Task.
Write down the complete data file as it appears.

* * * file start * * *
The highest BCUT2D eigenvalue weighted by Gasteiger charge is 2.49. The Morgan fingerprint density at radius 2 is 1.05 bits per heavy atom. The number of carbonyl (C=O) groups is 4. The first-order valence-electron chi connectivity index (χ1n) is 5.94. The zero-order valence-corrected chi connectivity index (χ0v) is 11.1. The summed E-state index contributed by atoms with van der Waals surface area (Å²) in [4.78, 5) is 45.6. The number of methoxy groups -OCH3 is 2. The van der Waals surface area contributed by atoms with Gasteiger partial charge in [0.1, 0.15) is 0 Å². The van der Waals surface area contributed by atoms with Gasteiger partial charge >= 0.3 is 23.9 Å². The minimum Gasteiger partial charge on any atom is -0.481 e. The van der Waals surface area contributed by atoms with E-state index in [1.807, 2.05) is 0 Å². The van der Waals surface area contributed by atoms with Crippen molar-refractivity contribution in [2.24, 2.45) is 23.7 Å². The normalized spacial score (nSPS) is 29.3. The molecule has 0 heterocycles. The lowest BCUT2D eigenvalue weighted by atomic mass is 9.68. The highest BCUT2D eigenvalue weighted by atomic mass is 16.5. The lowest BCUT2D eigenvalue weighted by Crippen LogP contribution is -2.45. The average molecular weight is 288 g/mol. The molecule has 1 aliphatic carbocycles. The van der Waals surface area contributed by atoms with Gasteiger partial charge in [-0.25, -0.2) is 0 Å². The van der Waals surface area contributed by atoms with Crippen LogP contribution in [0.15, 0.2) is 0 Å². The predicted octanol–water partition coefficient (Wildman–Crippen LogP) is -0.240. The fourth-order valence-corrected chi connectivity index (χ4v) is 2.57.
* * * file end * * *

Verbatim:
The highest BCUT2D eigenvalue weighted by Gasteiger charge is 2.49. The Morgan fingerprint density at radius 2 is 1.05 bits per heavy atom. The number of carbonyl (C=O) groups is 4. The first-order valence-electron chi connectivity index (χ1n) is 5.94. The zero-order valence-corrected chi connectivity index (χ0v) is 11.1. The summed E-state index contributed by atoms with van der Waals surface area (Å²) in [4.78, 5) is 45.6. The number of methoxy groups -OCH3 is 2. The van der Waals surface area contributed by atoms with Gasteiger partial charge in [0.1, 0.15) is 0 Å². The van der Waals surface area contributed by atoms with Gasteiger partial charge >= 0.3 is 23.9 Å². The minimum Gasteiger partial charge on any atom is -0.481 e. The van der Waals surface area contributed by atoms with E-state index in [1.807, 2.05) is 0 Å². The van der Waals surface area contributed by atoms with Crippen molar-refractivity contribution in [2.24, 2.45) is 23.7 Å². The normalized spacial score (nSPS) is 29.3. The molecule has 0 heterocycles. The lowest BCUT2D eigenvalue weighted by atomic mass is 9.68. The highest BCUT2D eigenvalue weighted by atomic mass is 16.5. The lowest BCUT2D eigenvalue weighted by Crippen LogP contribution is -2.45. The average molecular weight is 288 g/mol. The molecule has 1 aliphatic carbocycles. The van der Waals surface area contributed by atoms with Gasteiger partial charge in [-0.25, -0.2) is 0 Å². The van der Waals surface area contributed by atoms with Crippen LogP contribution in [0.15, 0.2) is 0 Å². The predicted octanol–water partition coefficient (Wildman–Crippen LogP) is -0.240. The fourth-order valence-corrected chi connectivity index (χ4v) is 2.57.